Jeff HoffmanEditor’s note: This Q&A originally appeared on the National Association of RV Parks and Campgrounds‘ blog. Jeff Hoffman is president of the MHD Corporation which owns the Sandusky/Bayshore KOA Holiday in Sandusky, Ohio, and president of the Ohio Campground Owners Association (OCOA).

How did you get involved in the campground industry?

I started with our family business in 1968. We built an original campground that consisted of 34 sites with 20-amp electric. That campground has grown into the Sandusky/Bayshore KOA, which now has 340 sites, almost all with water and sewer. The campground is owned by a corporation, and over the years, I purchased the corporation. I still see it as a family business and take a great deal of pride in that. I still pitch in to help wherever I’m needed and never walk past a piece of litter without picking it up. Campgrounds are part of my family’s legacy. Over my lifetime we’ve owned about six different campgrounds.

What do you enjoy most about the industry?

I enjoy giving people a vacation. We strive to make sure our guests enjoy their time here. That goal drives not only our customer service training but also our infrastructure. Your staff can be pleasant as you want them to be, but if the site’s broken, that affects the guest’s experience.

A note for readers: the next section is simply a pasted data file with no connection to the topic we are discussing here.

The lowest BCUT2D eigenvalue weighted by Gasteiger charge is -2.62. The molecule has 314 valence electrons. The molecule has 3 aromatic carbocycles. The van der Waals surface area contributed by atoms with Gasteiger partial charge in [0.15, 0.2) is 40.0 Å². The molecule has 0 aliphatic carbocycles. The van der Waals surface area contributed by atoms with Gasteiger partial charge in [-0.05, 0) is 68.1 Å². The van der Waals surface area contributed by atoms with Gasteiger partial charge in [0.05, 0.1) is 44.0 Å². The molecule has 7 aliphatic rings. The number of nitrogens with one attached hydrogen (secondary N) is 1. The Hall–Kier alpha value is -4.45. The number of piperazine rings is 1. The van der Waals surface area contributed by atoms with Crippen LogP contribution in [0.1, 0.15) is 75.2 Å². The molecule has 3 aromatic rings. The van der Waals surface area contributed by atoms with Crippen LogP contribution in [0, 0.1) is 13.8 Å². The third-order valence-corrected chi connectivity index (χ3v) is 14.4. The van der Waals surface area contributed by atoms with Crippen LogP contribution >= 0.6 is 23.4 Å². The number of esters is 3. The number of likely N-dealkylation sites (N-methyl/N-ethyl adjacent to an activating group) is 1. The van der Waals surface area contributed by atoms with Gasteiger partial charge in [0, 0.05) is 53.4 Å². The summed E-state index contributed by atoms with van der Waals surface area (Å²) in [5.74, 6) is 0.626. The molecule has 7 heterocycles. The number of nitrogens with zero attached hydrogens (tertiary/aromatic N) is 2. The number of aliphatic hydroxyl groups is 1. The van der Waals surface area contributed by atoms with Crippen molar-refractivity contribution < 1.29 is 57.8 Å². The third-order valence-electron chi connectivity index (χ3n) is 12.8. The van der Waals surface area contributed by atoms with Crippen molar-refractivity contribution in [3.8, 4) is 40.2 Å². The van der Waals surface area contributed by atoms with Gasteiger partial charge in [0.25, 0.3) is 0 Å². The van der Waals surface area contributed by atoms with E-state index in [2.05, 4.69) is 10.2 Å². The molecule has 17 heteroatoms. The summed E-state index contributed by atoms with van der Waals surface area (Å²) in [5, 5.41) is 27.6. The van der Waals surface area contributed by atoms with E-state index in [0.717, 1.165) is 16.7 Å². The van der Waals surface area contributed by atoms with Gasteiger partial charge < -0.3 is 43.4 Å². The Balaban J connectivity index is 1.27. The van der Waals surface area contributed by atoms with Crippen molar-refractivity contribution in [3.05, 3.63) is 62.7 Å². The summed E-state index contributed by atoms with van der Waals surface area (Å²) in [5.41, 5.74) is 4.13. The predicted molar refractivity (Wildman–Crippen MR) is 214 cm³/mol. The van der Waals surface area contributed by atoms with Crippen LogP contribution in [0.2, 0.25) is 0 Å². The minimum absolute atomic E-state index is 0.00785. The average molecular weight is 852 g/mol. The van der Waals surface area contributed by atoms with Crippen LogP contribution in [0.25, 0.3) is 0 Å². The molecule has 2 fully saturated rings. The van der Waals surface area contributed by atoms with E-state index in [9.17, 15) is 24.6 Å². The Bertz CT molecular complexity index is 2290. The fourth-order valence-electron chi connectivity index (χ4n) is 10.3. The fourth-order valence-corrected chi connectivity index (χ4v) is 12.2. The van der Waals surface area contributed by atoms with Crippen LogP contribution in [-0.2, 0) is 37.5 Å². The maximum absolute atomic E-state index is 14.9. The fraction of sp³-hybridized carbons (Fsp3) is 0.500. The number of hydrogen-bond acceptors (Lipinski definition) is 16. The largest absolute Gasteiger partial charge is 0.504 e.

How long have you been involved with the Ohio Campground Owners Association?

I started with the OCOA around 1985, but then I had a few gap years because I was busy traveling the country taking care of our properties. I came back to the organization around the year 2000. About 10 years ago I was elected to the board and then I got elected president at the Spring 2020 meeting. My new position took effect just as COVID began to hit.

What were some of the first challenges you faced as president of OCOA?

The first one was trying to get our parks open through the governor’s different committees, which we did before Memorial Day weekend — a major win for us. Then the state’s operating guide for campgrounds came up for updating this year, so I now know way more about campground rules than I ever have in my life. There were all kinds of little details in there that I never knew about. For example, we had to fight to get one word changed so our campground owners wouldn’t be required to renumber all of their sites each time they added a new site in the middle of their park. Then they had a rule that you could have two mobile homes in a campground for the use of the general manager and one other person, but if you took them out, you couldn’t replace them. We got that changed, too.

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